Detail of a Wall in the Assumption Cathedral. Riazan


The ancient city of Ryazan is first mentioned in chronicles in 1096. This 1912 view shows the lower part of the south facade of the main Cathedral of the Dormition, located in the city’s Kremlin (fortress). A rebuilding of the cathedral, one of the largest 17th-century Russian churches, was completed in 1699 by the architect Yakov Bukhvostov. Over 40 meters high, with extensive window space, the structure is balanced on Bukhvostov's system of cellar vaults that also support a terrace used by the photographer to capture this image. The red brick facades are framed with carved limestone columns, pediments, and window surrounds in a florid style typical for this period. Close examination shows that the limestone carving has been emphasized in white on a deep blue background. Visible on the right is part of the Cathedral of Archangel Michael. The image is by Russian photographer Sergei Mikhailovich Prokudin-Gorskii (1863–1944), who used a special color photography process to create a visual record of the Russian Empire in the early 20th century. Some of Prokudin-Gorskii’s photographs date from about 1905, but the bulk of his work is from between 1909 and 1915, when, with the support of Tsar Nicholas II and the Ministry of Transportation, he undertook extended trips through many parts of the empire.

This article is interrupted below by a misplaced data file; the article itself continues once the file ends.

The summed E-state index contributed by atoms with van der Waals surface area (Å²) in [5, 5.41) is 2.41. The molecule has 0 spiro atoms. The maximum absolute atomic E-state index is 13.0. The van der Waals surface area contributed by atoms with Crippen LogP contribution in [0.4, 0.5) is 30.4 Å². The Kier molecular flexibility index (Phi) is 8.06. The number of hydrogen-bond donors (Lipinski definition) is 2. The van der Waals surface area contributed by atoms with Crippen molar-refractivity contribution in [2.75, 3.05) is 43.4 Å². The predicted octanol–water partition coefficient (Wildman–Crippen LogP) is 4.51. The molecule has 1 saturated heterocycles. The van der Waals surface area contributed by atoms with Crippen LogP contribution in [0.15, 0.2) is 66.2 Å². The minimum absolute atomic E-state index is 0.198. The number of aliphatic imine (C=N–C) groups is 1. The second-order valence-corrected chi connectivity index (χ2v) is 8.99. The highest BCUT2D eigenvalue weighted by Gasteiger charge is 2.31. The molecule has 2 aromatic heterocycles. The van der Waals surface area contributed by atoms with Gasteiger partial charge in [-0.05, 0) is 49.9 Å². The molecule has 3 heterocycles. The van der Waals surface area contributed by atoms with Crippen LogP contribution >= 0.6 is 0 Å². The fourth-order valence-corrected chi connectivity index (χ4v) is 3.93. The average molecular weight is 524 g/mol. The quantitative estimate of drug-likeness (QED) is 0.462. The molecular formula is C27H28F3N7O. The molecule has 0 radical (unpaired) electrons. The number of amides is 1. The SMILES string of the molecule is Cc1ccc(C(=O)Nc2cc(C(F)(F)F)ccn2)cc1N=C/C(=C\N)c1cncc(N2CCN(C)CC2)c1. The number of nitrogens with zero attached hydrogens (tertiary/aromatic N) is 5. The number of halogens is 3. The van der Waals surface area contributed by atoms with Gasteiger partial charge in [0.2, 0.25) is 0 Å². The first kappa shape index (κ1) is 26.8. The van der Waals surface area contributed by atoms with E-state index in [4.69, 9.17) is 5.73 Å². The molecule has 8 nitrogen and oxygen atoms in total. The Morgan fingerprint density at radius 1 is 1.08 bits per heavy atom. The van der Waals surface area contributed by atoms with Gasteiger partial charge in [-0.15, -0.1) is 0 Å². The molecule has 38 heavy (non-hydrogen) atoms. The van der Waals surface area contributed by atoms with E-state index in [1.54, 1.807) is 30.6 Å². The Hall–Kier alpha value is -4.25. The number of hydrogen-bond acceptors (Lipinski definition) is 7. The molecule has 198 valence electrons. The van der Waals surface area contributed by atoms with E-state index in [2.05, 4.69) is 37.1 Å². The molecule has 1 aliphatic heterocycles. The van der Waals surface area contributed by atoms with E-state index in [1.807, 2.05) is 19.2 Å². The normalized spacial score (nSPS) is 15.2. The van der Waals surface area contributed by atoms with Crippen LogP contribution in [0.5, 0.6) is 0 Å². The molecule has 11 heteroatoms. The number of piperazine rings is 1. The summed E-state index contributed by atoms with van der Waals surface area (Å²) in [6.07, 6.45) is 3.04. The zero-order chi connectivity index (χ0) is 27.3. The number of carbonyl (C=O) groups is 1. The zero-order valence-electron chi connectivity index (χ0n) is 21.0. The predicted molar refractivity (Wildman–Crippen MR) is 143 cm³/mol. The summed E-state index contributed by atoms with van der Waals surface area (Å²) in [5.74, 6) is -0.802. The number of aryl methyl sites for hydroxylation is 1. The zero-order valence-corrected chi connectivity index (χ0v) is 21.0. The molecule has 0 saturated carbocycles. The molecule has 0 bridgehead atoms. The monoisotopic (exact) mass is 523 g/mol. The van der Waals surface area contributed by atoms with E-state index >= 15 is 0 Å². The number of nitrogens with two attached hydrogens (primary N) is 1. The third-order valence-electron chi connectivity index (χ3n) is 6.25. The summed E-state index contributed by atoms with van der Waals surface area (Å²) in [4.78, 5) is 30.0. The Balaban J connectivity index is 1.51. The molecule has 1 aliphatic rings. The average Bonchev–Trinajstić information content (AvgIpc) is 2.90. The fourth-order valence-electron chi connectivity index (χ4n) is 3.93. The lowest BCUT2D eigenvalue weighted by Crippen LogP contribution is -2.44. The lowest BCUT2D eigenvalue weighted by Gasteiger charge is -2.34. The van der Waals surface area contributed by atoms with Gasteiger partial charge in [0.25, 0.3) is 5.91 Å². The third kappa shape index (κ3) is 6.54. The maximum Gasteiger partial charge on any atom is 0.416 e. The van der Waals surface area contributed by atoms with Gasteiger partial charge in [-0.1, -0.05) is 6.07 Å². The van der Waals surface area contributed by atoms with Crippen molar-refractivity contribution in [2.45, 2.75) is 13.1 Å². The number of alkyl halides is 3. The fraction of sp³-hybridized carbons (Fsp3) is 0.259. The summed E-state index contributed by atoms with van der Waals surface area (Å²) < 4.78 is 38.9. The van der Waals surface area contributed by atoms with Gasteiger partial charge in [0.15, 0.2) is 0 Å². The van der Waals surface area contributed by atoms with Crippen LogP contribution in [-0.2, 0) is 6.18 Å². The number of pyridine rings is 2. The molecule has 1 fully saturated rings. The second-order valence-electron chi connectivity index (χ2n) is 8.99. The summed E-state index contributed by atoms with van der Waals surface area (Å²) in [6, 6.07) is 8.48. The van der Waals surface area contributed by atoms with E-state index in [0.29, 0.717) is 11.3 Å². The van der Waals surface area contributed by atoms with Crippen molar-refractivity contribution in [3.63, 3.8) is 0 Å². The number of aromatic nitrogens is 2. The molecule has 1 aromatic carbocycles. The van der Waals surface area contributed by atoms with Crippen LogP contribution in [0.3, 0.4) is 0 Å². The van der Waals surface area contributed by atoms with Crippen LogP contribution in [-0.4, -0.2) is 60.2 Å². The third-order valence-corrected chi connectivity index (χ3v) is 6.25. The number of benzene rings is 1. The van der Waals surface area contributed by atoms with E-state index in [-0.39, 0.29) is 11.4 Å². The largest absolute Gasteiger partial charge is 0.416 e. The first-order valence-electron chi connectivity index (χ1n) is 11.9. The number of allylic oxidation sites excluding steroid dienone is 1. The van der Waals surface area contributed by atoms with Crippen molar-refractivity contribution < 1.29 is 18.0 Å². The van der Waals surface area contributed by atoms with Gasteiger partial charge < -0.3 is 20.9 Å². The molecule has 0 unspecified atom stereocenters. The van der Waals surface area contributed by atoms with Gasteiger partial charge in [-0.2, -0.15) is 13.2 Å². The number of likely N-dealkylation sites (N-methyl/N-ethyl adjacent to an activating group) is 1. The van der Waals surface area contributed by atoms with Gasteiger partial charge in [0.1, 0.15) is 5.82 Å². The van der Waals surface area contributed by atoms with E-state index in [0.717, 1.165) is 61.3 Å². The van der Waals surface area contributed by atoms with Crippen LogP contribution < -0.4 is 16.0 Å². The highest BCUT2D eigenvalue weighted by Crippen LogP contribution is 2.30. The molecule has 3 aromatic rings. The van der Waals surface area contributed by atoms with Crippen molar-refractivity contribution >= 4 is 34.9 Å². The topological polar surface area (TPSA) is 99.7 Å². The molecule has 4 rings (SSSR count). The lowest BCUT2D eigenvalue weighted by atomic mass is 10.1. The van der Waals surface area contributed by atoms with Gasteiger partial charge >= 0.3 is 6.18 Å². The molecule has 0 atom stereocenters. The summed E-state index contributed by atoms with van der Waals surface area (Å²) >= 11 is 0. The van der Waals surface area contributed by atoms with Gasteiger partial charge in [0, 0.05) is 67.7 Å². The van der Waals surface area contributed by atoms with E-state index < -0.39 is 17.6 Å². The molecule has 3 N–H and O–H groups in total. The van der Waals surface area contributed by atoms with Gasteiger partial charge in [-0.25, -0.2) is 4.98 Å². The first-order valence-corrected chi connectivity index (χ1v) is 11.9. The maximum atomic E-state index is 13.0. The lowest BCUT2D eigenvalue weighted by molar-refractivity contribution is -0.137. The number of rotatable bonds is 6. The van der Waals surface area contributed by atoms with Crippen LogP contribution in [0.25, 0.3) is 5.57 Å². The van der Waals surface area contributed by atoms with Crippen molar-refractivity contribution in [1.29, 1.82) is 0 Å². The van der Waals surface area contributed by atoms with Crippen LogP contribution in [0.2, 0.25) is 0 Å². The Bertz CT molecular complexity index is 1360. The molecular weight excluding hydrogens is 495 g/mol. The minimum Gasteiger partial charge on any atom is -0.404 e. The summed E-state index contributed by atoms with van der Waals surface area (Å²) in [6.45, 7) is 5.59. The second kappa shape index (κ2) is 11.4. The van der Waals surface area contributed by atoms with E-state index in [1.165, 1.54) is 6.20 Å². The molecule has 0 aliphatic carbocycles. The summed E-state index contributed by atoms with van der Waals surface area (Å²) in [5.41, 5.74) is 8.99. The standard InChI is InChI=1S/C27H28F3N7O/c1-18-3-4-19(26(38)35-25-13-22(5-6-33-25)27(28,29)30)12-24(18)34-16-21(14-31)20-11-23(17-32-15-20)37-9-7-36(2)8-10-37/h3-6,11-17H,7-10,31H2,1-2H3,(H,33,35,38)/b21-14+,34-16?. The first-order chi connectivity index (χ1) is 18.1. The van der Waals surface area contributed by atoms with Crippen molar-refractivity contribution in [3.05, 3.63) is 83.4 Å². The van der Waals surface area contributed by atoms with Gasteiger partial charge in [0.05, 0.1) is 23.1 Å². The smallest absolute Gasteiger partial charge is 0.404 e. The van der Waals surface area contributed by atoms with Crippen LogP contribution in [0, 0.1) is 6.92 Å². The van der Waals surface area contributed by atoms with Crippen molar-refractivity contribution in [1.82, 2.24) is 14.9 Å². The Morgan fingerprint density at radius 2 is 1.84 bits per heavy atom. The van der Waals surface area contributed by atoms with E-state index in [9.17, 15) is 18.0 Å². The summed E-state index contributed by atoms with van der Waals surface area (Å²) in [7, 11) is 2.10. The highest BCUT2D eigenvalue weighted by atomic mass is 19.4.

Date Created

Subject Date

Title in Original Language

Деталь стены Успенскаго собора. Рязань

Type of Item

Physical Description

Glass negative (presented as a digital color composite)


  • Prokudin-Gorskii’s photographic work survives primarily in two forms: 1,901 black-and-white triple-frame glass plate negatives, made with color separation filters, which Prokudin-Gorskii used to make color prints and lantern slides; and 12 albums of sepia-tone prints, made from the glass negatives, which Prokudin-Gorskii compiled as a record of his travels and studies. The Library of Congress purchased the glass plate negatives and the albums from the Prokudin-Gorskii family in 1948. In 2004, the Library of Congress had digital color composites made from all the surviving glass negatives using a software algorithm to automatically align the color components. As with most historical photographs, title and subject identifications are corrected and enhanced through new research. Current information on the collection is at

Last updated: September 22, 2015